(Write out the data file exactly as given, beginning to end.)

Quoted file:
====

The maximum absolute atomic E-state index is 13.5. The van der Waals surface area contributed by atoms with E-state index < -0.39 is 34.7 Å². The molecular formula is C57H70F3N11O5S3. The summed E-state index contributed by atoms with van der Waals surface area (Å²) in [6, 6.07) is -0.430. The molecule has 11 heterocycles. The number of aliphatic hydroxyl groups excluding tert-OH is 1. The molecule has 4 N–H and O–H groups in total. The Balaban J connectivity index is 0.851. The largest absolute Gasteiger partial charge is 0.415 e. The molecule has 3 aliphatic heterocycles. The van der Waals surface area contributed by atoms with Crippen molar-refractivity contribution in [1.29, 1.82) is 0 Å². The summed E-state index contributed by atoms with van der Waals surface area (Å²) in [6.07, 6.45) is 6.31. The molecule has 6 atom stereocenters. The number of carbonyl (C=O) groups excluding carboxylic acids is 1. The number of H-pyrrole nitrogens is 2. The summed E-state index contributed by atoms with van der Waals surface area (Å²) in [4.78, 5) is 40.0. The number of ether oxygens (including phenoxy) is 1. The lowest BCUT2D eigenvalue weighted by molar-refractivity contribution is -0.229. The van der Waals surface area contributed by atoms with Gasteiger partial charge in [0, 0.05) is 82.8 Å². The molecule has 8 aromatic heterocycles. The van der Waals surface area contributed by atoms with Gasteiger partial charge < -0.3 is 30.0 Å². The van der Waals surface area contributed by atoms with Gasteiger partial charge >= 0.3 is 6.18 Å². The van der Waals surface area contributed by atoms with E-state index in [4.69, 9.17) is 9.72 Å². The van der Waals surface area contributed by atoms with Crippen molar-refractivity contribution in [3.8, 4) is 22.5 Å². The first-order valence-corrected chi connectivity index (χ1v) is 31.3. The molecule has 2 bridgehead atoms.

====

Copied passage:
The maximum absolute atomic E-state index is 13.5. The van der Waals surface area contributed by atoms with E-state index < -0.39 is 34.7 Å². The molecular formula is C57H70F3N11O5S3. The summed E-state index contributed by atoms with van der Waals surface area (Å²) in [6, 6.07) is -0.430. The molecule has 11 heterocycles. The number of aliphatic hydroxyl groups excluding tert-OH is 1. The molecule has 4 N–H and O–H groups in total. The Balaban J connectivity index is 0.851. The largest absolute Gasteiger partial charge is 0.415 e. The molecule has 3 aliphatic heterocycles. The van der Waals surface area contributed by atoms with Crippen molar-refractivity contribution in [1.29, 1.82) is 0 Å². The summed E-state index contributed by atoms with van der Waals surface area (Å²) in [6.07, 6.45) is 6.31. The molecule has 6 atom stereocenters. The number of carbonyl (C=O) groups excluding carboxylic acids is 1. The number of H-pyrrole nitrogens is 2. The summed E-state index contributed by atoms with van der Waals surface area (Å²) in [4.78, 5) is 40.0. The number of ether oxygens (including phenoxy) is 1. The lowest BCUT2D eigenvalue weighted by molar-refractivity contribution is -0.229. The van der Waals surface area contributed by atoms with Gasteiger partial charge in [0, 0.05) is 82.8 Å². The molecule has 8 aromatic heterocycles. The van der Waals surface area contributed by atoms with Gasteiger partial charge < -0.3 is 30.0 Å². The van der Waals surface area contributed by atoms with Gasteiger partial charge >= 0.3 is 6.18 Å². The van der Waals surface area contributed by atoms with E-state index in [4.69, 9.17) is 9.72 Å². The van der Waals surface area contributed by atoms with Crippen molar-refractivity contribution in [3.8, 4) is 22.5 Å². The first-order valence-corrected chi connectivity index (χ1v) is 31.3. The molecule has 2 bridgehead atoms.